Rare tiger cub finds new home with foster mom

PHOTO: A lone tiger cub from the Philadelphia Zoo was successfully adopted into a littler of Sumatran tiger cubs at the Oklahoma City Zoo.PlayDr. Gretchen Cole
WATCH Rare tiger cub finds new home with foster mom

A rare tiger cub who was rejected by her own mother at the Philadelphia Zoo has found a new home and a foster mom at the Oklahoma City Zoo and Botanical Garden.

On Monday, the zoos announced they had successfully cross-fostered a female Amur tiger cub named Zoya with a family of Sumatran tigers.

Zoya, which means "life" in Russian, was born on July 10 at the Philadelphia Zoo along with four other cubs. But the rest of Zoya's siblings did not survive, leaving just Zoya and her mother, Koosaka. But Koosaka rejected her, behavior that "is not uncommon among first-time mother tigers," according to zoo keepers. As a result, the zoo's animal care team stepped in to bottle-feed Zoya and provide continuous care for her.

"With this single cub, we knew that the best scenario for her was to find an opportunity for her to grow up with other tigers," Dr. Andy Baker, Philadelphia Zoo’s chief operating officer, said in a press release.

PHOTO: A female Amur tiger cub Zoya, born on July 10, 2017, at the Philadelphia Zoo.Philadelphia Zoo
A female Amur tiger cub Zoya, born on July 10, 2017, at the Philadelphia Zoo.

Meanwhile, the Oklahoma City Zoo had just welcomed a litter of three Sumatran tiger cubs on July 9.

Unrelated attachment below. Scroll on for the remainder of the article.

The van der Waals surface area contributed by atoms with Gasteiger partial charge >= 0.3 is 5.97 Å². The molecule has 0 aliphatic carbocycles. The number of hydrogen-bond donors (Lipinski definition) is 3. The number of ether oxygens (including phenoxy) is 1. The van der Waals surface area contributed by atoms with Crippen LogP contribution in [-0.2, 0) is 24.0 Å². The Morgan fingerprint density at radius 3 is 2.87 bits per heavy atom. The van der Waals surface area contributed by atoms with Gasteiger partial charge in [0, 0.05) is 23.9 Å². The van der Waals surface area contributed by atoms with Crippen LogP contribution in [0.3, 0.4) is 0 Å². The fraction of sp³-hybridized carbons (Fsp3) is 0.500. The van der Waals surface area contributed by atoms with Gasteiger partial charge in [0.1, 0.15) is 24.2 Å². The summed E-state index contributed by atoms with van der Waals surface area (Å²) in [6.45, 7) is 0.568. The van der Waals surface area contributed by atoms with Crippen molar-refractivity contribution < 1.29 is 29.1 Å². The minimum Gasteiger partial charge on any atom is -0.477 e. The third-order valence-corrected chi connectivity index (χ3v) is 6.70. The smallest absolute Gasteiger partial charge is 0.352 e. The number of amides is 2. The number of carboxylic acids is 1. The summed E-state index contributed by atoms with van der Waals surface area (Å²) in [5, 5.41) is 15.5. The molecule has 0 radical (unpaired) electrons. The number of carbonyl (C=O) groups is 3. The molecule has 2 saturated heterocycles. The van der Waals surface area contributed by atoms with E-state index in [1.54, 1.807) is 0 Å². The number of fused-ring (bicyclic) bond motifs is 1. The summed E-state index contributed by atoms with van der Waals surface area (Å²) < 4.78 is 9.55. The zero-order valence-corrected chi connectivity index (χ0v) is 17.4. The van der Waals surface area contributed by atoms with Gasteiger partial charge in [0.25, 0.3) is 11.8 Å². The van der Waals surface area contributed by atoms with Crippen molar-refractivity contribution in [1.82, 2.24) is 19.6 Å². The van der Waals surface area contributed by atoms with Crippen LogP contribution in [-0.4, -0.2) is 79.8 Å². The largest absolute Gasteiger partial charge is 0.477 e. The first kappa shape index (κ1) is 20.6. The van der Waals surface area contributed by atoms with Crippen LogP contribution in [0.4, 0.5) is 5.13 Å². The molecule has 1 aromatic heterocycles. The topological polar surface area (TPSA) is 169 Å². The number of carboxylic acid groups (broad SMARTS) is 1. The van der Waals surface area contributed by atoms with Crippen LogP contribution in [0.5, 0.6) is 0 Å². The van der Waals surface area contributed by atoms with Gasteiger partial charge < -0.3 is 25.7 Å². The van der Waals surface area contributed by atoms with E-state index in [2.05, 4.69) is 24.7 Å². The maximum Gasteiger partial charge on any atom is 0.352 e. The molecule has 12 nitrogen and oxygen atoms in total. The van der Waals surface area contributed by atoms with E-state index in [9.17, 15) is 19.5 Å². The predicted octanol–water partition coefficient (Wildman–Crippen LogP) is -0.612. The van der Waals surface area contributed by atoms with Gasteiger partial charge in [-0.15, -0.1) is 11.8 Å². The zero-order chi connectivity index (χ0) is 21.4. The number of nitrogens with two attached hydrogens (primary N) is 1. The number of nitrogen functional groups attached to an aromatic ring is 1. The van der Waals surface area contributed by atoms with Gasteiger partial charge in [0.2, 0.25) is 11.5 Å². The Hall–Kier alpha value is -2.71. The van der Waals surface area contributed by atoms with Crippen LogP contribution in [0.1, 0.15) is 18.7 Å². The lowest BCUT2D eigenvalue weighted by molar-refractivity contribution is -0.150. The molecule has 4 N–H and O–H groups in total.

Because the other cubs were born just one day before Zoya, the zoos thought that perhaps their mother, Lola, would be willing to care for Zoya, too.

PHOTO: A female Amur tiger cub Zoya, born on July 10, 2017, at the Philadelphia Zoo.Philadelphia Zoo
A female Amur tiger cub Zoya, born on July 10, 2017, at the Philadelphia Zoo.

After careful consultation, the zoos decided to try to cross-foster Zoya with Lola. Lola would nurse and care for Zoya alongside her own cubs, even though they belong to different subspecies.

"Cross-fostering in tigers is unusual, but with less than 500 Amur tigers in the wild, every cub is important for the species’ survival,” Dr. Rebecca Snyder, curator of conservation and science at the Oklahoma City Zoo, said in the press release.

Since arriving in Oklahoma, Zoya has been doing great, zoo officials report.

"We are very happy that Zoya has integrated well with her new adoptive family," Donna Evernham, curator of carnivores and ungulates at the Philadelphia Zoo, said in the press release. "She has made an incredible journey in her first two weeks of life and our Philadelphia Zoo team is thrilled to partner with the Oklahoma City Zoo to ensure Zoya’s well-being."